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Understanding how fears are acquired is an important step in translating basic research to the treatment of fear-related disorders. However, understanding how learned fears are diminished may be even more valuable. We explored the neural mechanisms of fear extinction in humans. Studies of extinction in nonhuman animals have focused on two interconnected(More)
Dysregulation of the fear system is at the core of many psychiatric disorders. Much progress has been made in uncovering the neural basis of fear learning through studies in which associative emotional memories are formed by pairing an initially neutral stimulus (conditioned stimulus, CS; e.g., a tone) to an unconditioned stimulus (US; e.g., a shock).(More)
Recent efforts to translate basic research to the treatment of clinical disorders have led to a growing interest in exploring mechanisms for diminishing fear. This research has emphasized two approaches: extinction of conditioned fear, examined across species; and cognitive emotion regulation, unique to humans. Here, we sought to examine the similarities(More)
Research on the neural systems underlying emotion in animal models over the past two decades has implicated the amygdala in fear and other emotional processes. This work stimulated interest in pursuing the brain mechanisms of emotion in humans. Here, we review research on the role of the amygdala in emotional processes in both animal models and humans. The(More)
Echoplanar functional magnetic resonance imaging (fMRI) was used in normal human subjects to investigate the role of the amygdala in conditioned fear acquisition and extinction. A simple discrimination procedure was employed in which activation to a visual cue predicting shock (CS+) was compared with activation to another cue presented alone (CS-). CS+ and(More)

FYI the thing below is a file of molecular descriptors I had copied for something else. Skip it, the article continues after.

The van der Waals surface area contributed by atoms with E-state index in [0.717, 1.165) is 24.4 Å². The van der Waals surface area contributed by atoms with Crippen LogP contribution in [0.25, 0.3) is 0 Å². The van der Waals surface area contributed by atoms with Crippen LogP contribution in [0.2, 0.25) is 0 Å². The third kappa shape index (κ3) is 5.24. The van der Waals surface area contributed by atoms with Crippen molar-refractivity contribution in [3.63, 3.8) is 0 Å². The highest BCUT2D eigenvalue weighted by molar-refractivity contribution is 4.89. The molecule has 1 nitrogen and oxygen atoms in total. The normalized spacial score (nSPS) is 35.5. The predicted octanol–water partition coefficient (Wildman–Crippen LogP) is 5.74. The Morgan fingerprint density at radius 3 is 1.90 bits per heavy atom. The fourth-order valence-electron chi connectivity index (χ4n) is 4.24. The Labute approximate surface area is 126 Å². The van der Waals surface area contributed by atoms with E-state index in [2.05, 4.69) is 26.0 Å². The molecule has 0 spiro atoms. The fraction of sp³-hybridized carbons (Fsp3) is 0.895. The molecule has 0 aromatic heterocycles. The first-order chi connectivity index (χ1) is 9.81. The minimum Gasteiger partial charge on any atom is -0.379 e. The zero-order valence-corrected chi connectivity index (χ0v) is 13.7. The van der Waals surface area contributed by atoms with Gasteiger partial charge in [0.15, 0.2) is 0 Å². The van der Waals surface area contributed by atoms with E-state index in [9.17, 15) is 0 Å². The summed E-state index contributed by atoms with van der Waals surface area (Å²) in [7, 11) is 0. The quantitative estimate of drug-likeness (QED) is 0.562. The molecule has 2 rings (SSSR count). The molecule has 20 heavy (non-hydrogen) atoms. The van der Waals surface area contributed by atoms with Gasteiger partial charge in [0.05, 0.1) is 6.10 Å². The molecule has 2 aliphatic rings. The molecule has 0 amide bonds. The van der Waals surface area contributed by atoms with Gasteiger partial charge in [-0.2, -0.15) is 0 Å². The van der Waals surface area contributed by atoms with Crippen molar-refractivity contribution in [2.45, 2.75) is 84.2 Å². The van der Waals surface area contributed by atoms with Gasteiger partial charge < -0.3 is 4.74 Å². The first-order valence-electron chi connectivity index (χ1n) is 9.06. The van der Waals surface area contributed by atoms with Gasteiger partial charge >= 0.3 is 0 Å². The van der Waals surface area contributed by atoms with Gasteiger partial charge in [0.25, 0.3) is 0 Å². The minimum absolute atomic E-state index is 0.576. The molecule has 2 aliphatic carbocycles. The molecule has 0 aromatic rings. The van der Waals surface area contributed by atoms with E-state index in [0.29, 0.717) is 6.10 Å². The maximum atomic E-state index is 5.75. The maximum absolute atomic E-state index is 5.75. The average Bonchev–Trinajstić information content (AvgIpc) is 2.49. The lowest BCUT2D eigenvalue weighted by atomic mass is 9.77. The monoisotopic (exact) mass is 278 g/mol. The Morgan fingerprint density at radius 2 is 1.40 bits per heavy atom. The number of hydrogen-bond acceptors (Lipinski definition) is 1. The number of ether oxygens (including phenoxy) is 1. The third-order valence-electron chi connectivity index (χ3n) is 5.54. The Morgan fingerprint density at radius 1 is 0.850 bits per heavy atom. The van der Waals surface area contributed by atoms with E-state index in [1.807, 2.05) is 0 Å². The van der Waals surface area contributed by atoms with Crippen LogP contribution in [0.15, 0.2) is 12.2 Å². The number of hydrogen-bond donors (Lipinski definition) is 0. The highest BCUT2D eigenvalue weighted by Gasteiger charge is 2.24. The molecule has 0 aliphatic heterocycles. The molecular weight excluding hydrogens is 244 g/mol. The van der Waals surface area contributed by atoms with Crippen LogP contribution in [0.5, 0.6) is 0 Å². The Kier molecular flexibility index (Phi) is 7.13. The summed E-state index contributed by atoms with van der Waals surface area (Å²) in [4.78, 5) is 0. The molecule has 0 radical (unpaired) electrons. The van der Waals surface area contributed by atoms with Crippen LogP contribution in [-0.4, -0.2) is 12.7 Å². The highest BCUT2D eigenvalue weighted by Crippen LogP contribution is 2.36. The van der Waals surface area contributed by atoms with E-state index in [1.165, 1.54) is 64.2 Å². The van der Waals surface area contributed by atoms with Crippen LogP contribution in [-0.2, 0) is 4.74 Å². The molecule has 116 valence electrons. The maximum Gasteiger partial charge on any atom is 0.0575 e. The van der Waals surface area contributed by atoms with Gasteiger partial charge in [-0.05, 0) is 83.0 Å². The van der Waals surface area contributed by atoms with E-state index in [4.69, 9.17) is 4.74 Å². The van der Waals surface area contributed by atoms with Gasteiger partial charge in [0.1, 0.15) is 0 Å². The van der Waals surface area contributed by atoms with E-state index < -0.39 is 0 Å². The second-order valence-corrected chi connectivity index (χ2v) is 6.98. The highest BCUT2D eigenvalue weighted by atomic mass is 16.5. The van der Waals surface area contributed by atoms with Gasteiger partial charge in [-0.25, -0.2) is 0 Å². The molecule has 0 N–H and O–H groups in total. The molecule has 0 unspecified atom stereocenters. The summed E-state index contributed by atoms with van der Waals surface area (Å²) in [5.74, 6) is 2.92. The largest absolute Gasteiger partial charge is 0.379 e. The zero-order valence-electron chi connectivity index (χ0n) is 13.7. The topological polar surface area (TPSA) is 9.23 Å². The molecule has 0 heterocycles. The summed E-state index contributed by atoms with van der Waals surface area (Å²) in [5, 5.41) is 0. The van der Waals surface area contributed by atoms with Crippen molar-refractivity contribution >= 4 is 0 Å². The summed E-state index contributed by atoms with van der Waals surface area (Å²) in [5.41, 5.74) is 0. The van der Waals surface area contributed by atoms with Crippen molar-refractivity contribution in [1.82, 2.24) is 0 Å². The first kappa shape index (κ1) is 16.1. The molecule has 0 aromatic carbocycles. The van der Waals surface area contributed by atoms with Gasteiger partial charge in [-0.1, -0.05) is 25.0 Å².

Cellular theories of memory consolidation posit that new memories require new protein synthesis in order to be stored. Systems consolidation theories posit that the hippocampus has a time-limited role in memory storage, after which the memory is independent of the hippocampus. Here, we show that intra-hippocampal infusions of the protein synthesis inhibitor(More)
Using a two-way signaled active avoidance (2-AA) learning procedure, where rats were trained in a shuttle box to avoid a footshock signaled by an auditory stimulus, we tested the contributions of the lateral (LA), basal (B), and central (CE) nuclei of the amygdala to the expression of instrumental active avoidance conditioned responses (CRs). Discrete or(More)
Signaled active avoidance (AA) paradigms train subjects to prevent an aversive outcome by performing a learned behavior during the presentation of a conditioned cue. This complex form of conditioning involves pavlovian and instrumental components, which produce competing behavioral responses that must be reconciled for the subject to successfully avoid an(More)
The lateral nucleus of the amygdala (LA) is the first site in the amygdala where the plasticity underlying fear conditioning could occur. We simultaneously recorded from multiple LA neurons in freely moving rats during fear conditioning trials in which tones were paired with foot shocks. Conditioning significantly increased the magnitude of tone-elicited(More)
Single neurons were recorded in freely behaving rats during fear conditioning from areas of auditory cortex that project to the lateral nucleus of the amygdala (LA). The latency and rate of conditioning and extinction were analyzed, and the results were compared to previous recordings from LA itself. Auditory cortex neurons took more trials to learn, and(More)